You could look very hard in Purleigh and not find any physical evidence of the Tolstoyan anarchist community that was founded there in 1897. The experiment, near Maldon, Essex, was short-lived, and the core settlers soon moved west, to Whiteway Colony on a (then) bleak Cotswolds plateau. It is there still, now comfortably huddled and well treed, its continued existence due in part to a decision by the founding colonists to destroy their title deeds, leaving the settlement to be held perpetually in common.
Cricket breaks out all over at this time of year. Bell Common, a generous village green set against a backcloth of ancient trees in their dark summer foliage, dotted with men in whites, is as bucolic a scene as you’ll find anywhere in England. The grass, turning a little pale after a long stretch of hot sunny days, is a shade greener on the woodland edge. Sometimes it can be boggy over there, a reminder of natural conditions, as Peter Day, the groundsman and a former captain, told me on Saturday. One of his sons was playing, the third generation of the family with links to the club. His father was a founding member of Epping Foresters when they set up in 1947, mostly ex-servicemen who began as a wandering team. Two years later they were granted a licence by the Conservators of Epping Forest to use Mill Plain, off Bell Common, as their ground.
The Festival of Britain showed postwar Britain what it might yet be. The crowds flocked to London to see the Skylon and visit the Dome of Discovery. Peter Laszlo Peri’s concrete Sunbathers writhed on a wall at Waterloo Station (recently found lying in a hotel garden in Blackheath, they are being restored after a crowdfunding campaign and will soon return to the South Bank) as the visitors came off the trains in their thousands. Rowland Emmett’s toy railway was the main attraction at Battersea Pleasure Gardens. More seriously, the Living Architecture exhibition in Poplar, the Lansbury, though still largely under construction, offered a prototype for modern New Town living. The estate caught the local imagination, showing how enlightened planning, social policy and architecture could be harnessed.
In the words of Irina Bokova, the director-general of Unesco, the fate of World Heritage Sites – from the bridge at Mostar to the temples of Palmyra – ‘is not about just bricks and stones’ but ‘the way we see human civilisation developing’. Tim Slade’s new documentary film The Destruction of Memory, based on Robert Bevan’s book of the same name, is a measured indictment of the failure of international bodies to find the words for the crime of cultural vandalism, and so offer legal protection to important buildings in war zones.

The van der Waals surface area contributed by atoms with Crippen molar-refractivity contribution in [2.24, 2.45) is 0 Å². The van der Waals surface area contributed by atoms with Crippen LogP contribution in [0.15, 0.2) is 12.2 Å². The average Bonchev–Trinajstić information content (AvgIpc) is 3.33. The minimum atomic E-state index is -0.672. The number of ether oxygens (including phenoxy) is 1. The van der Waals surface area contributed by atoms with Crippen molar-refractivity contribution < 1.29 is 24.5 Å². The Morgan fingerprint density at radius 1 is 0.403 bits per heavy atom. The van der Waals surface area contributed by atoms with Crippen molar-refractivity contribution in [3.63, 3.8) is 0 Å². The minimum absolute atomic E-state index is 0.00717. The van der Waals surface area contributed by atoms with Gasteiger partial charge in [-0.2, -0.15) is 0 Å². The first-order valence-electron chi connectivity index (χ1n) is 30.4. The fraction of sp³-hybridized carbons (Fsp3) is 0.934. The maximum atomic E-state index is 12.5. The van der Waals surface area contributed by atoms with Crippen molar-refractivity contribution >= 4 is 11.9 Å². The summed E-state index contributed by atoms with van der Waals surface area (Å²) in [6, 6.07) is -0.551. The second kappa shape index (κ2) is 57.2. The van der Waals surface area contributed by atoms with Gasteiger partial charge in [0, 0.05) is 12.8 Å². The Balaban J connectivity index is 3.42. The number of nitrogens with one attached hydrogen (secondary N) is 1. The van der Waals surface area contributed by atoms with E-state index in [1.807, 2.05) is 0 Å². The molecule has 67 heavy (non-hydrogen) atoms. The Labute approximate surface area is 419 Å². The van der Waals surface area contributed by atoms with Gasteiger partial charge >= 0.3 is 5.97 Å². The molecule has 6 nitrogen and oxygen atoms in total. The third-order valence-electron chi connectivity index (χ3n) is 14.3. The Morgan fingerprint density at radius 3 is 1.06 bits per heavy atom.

Artists’ impressions of yet-to-be-made architectural designs show impossibly pristine buildings, their materials innocent of wear and tear, the images (let alone the weather and the light) adjusted, enhanced and cropped into submission. In this honeymoon period, no one questions performance, or durability, or if the architecture will necessarily deliver the desired outcome. (In the early years of her career, as she shifted from constructivist imagery to international practice, nobody nudged the apparent limits of the possible more consistently than Zaha Hadid, who has been awarded the 2016 RIBA Gold Medal.)
In Southampton last week, a city I am completely unfamiliar with, I noticed at the entrance to the City Art Gallery an attractive blue roundel. Bearing the date 2007 it commemorated, seventy years after the event, the arrival of almost 4000 refugee children, with a small support team of teachers, priests and volunteers, from Guernica.
Derek Sugden, the dean of acoustic engineers, who has died at the age of 91, remained perpetually surprised that architects could be so concerned with every aspect of the building they were designing ‘but not really with what it sounded like’. According to Sugden, ‘the sound is as important as the surface and the feel. It’s important because our ears define for me the nature of space.’
An elaborate veneered late 19th-century commode is smothered in fecund art nouveau vegetation: according to the inscription on the top, Prunus armeniaca. This is botanical illustration in fine inlay but also a subtle vehicle for political commentary: 100,000 Armenians were massacred by Ottoman forces between 1894 and 1896.
Plans of the 1815 New Bethlem Hospital in Southwark included in the Richard Dadd exhibition at the Watts Gallery, Compton, show complete segregation between male and female inmates. The ground plan consisted of two identical halves, except for the outlying women’s criminal building, which was considerably smaller than the men’s. There could be no chance meetings between men and women in a secure home for the ‘criminally insane’.
When John Aubrey was learning to read, he found himself in a rich tilth of old manuscripts, reminders of the iconoclasm of the Dissolution a century before. His Wiltshire schoolmaster, the rector, had inherited many volumes taken from the great libraries of vandalised abbeys and priories at Malmesbury, Bath, Cirencester and elsewhere. The pages came in handy in a hundred and one ways – covering new volumes, wrapping a pair of gloves, making a serviceable lining for a storage chest, stoppering a barrel of ale. Paper was scarce and valuable, and old leases or surplus parchment scrolls had their uses for a tailor who wanted to cut out a pattern or a cook who needed to line a dish. Every sheet could find a second life.